Parents and experts disagree — is there really "control" with parental controls?
When parents think about parental controls, they usually think about the internet. The web can be a scary place for sure — but what about television? Let's start there.
Parents can set parental controls on TV, and even block certain channels depending on what type of TV or cable system they have. That said, television ratings — the content kind, not the viewer kind — can be hard to decipher. I usually block anything rated "MA" for mature audiences from my kids, but have come across more than a few "TV 14" rated programs that were what I considered really inappropriate for my kids to watch. I just finished watching an entire series of an "MA" rated show with my teenager that, save for a few choice words in each episode, wasn't objectionable at all in my opinion. So much for ratings, it really comes down to specific content — and what I deem appropriate for my kids may not be the same for yours and vice versa.
Absolutely, according to Nicki Klinkhamer, a mom who works for TrueCare.com, a social media monitoring tool. She says setting parental controls doesn't mean you're spying on your kids. "It's keeping your child safe. A lot of parents get that wrong and think their child needs privacy," she says. "Well, the internet is not private, and the world is watching. Each day I am swamped by stories that horrify me and have made me a strong advocate for monitoring. Kids are living their lives online, and parents need to realize this — they need to be involved."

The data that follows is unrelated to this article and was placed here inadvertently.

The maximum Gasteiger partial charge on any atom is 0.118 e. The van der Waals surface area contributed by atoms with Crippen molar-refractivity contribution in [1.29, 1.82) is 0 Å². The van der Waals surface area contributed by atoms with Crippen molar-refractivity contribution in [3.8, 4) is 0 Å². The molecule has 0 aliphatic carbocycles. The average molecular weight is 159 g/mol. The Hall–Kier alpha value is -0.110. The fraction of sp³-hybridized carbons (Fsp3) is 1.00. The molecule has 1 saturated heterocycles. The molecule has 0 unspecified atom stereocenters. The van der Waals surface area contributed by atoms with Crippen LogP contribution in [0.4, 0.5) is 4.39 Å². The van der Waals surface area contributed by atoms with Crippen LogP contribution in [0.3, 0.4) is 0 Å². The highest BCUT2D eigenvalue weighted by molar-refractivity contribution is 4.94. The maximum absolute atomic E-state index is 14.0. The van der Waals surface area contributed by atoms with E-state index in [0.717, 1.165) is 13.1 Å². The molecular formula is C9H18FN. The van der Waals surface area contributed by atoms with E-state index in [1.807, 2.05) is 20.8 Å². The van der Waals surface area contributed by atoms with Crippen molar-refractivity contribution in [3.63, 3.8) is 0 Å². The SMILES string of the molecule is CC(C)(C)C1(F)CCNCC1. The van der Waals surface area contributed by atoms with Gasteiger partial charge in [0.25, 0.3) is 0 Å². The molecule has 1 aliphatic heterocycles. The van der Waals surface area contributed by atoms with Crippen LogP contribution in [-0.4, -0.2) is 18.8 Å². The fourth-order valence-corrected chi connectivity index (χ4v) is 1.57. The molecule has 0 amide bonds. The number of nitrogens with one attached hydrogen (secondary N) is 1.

However, Dr. John Duffy, a clinical psychologist and author of The Available Parent, cautions parents that parental controls aren't perfect.
"By and large, parental controls do not tend to be very effective," he says. "Kids today are highly tech-savvy, and many know their way around parental controls. Also, so much material is available online, and if they cannot find exposure to some material at home, kids can certainly find it outside the home, typically either at a friend's house, or through a smartphone."
Duffy says, "I find that the most effective measure parents can implement to keep their kids safe is to talk to them about what they watch, what draws them to it, and the risks associated with it. This kind of open discussion will not provide an immunity to a curious mind — I don't think anything will, to be honest. But it will help your child to be prepared for what they will undoubtedly be exposed to. It also lets your children know you're available to talk to them about it should they need you. And these are critical conversations to engage in to keep your kids safe."
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